Shell consultant resigns and blasts oil giant for 'operating beyond the design limits of our planetary systems'
A long-time Shell consultant based in the United Kingdom quit with a bang on Monday, condemning the fossil fuel giant for its dangerous efforts to expand oil and gas production despite numerous scientific warnings about the need for swift decarbonization to avert climate disaster.
"Shell's stated safety ambition is to 'do no harm,'" Caroline Dennett, who worked with the company for 11 years as a senior safety consultant, said in a video shared on LinkedIn, which echoed points made in a resignation letter she emailed to CEO Ben Van Beurden and 1,400 employees.
This so-called "Goal Zero" pledge "sounds honorable," said Dennett. "But they are completely failing on it. They know that continued oil and gas extraction causes extreme harms to our climate, to our environment, and to people."
"Shell is operating beyond the design limits of our planetary systems," Dennett wrote in an email obtained by Politico. "Shell is not implementing steps to mitigate the known risks. Shell is not putting environmental safety before production."
Dennett cited the findings of the International Energy Agency (IEA), which made clear last year that achieving a net-zero energy system by 2050—thus giving the world an even chance of limiting global warming to 1.5°C above preindustrial levels by 2100, beyond which impacts grow increasingly catastrophic—requires halting new dirty energy projects and accelerating the shift to clean power.
Although the IEA stated unequivocally in May 2021 that "investment in new fossil fuel supply" and "new oil and natural gas fields" are incompatible with its net-zero pathway, Shell acknowledged around the same time—in a document purportedly outlining its own net-zero strategy—that it plans to explore new extraction projects until 2025.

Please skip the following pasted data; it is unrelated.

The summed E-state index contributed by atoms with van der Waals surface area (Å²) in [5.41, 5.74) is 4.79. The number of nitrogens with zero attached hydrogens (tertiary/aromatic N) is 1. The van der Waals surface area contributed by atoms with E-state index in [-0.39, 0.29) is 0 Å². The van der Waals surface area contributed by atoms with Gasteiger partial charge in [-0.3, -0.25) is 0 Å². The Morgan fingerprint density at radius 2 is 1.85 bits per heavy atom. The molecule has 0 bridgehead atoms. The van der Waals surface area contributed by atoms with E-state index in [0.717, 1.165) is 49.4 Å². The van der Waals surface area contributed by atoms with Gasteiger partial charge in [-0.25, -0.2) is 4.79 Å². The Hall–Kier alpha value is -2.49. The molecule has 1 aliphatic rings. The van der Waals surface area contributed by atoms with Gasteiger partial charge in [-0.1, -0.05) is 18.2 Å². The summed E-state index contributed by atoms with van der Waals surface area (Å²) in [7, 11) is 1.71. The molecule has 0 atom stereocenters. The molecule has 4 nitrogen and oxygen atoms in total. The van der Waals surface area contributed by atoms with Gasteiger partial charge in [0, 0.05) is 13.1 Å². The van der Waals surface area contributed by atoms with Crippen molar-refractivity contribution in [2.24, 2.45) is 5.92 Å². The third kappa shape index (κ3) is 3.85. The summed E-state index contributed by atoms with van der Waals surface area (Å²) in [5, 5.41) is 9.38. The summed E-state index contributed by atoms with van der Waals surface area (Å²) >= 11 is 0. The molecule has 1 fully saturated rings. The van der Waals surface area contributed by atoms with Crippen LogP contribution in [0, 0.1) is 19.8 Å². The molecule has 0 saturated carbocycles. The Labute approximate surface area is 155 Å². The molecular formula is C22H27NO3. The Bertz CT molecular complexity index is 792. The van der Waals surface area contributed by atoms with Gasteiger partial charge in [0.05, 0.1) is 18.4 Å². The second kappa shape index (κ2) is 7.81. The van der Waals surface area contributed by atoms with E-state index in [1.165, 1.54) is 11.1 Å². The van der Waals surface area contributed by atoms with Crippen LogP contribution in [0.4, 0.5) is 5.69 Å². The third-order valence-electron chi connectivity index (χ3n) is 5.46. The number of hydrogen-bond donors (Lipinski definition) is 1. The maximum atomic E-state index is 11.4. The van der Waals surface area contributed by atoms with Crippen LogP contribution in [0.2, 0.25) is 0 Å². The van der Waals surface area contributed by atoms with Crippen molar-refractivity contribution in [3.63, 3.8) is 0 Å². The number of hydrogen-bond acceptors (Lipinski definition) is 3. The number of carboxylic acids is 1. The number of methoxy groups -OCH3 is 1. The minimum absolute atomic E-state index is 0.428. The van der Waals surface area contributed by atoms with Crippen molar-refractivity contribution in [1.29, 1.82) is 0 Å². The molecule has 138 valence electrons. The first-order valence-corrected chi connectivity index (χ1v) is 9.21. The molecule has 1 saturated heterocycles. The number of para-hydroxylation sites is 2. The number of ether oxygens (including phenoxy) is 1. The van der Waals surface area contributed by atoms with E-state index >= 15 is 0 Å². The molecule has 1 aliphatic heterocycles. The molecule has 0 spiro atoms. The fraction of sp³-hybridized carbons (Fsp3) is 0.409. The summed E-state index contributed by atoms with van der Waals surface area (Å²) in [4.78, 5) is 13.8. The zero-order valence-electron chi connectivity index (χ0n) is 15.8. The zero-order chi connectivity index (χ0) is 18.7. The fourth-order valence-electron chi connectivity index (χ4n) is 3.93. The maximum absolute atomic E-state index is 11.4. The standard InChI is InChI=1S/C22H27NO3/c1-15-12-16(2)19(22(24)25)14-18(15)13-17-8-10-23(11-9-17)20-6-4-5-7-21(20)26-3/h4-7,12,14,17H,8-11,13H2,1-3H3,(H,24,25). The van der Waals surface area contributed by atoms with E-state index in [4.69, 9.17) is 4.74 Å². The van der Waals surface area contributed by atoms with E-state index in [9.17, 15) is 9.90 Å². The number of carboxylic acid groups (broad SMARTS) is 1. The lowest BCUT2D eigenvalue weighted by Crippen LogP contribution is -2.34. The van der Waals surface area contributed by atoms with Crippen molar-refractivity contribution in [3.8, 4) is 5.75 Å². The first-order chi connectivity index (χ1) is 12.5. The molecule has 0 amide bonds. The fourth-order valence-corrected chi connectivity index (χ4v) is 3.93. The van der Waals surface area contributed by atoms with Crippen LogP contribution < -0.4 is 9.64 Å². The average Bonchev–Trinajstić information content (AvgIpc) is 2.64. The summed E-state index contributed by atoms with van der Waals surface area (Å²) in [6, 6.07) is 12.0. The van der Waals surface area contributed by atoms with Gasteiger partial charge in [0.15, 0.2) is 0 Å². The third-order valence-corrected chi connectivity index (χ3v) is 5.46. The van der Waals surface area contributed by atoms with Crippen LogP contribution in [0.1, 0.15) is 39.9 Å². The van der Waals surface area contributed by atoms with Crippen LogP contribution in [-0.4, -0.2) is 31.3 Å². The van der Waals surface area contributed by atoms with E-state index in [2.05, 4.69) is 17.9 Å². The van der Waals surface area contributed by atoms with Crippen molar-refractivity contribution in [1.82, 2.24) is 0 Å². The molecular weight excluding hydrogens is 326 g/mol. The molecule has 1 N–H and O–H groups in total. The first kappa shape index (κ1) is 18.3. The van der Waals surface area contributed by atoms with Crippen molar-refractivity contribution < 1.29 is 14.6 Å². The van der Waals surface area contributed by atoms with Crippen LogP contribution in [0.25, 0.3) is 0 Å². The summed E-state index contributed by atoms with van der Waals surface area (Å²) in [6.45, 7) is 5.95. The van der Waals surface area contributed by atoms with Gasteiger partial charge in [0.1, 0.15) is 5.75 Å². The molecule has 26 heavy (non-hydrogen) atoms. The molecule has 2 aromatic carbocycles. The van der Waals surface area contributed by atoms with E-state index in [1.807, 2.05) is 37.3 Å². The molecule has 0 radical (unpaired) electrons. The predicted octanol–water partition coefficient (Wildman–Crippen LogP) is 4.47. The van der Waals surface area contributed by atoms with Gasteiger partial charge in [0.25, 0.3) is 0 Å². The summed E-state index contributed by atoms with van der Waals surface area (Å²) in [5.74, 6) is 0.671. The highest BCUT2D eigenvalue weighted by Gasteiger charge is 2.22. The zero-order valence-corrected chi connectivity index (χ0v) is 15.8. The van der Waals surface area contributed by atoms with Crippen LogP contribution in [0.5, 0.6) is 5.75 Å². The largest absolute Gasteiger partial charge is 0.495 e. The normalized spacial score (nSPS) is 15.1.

Moreover, in an attempt to capitalize on Russia's war on Ukraine, which has thrown Europe's energy market into disarray, Shell has been lobbying the U.K. government to let it drill a new offshore gas field in the North Sea.
"I can no longer work for a company that ignores all the alarms and dismisses the risks of climate change and ecological collapse," wrote Dennett.
On LinkedIn, Dennett encouraged Shell's leadership "to look in the mirror and ask themselves if they really believe their vision for more oil and gas extraction secures a safe future for humanity. "
"We must end all new extraction projects immediately and rapidly transition away from fossil fuels, and toward clean renewable energy sources," she added. "Shell should be using all its capital, technical, and human power to lead this transition, but they have no plan to do this."
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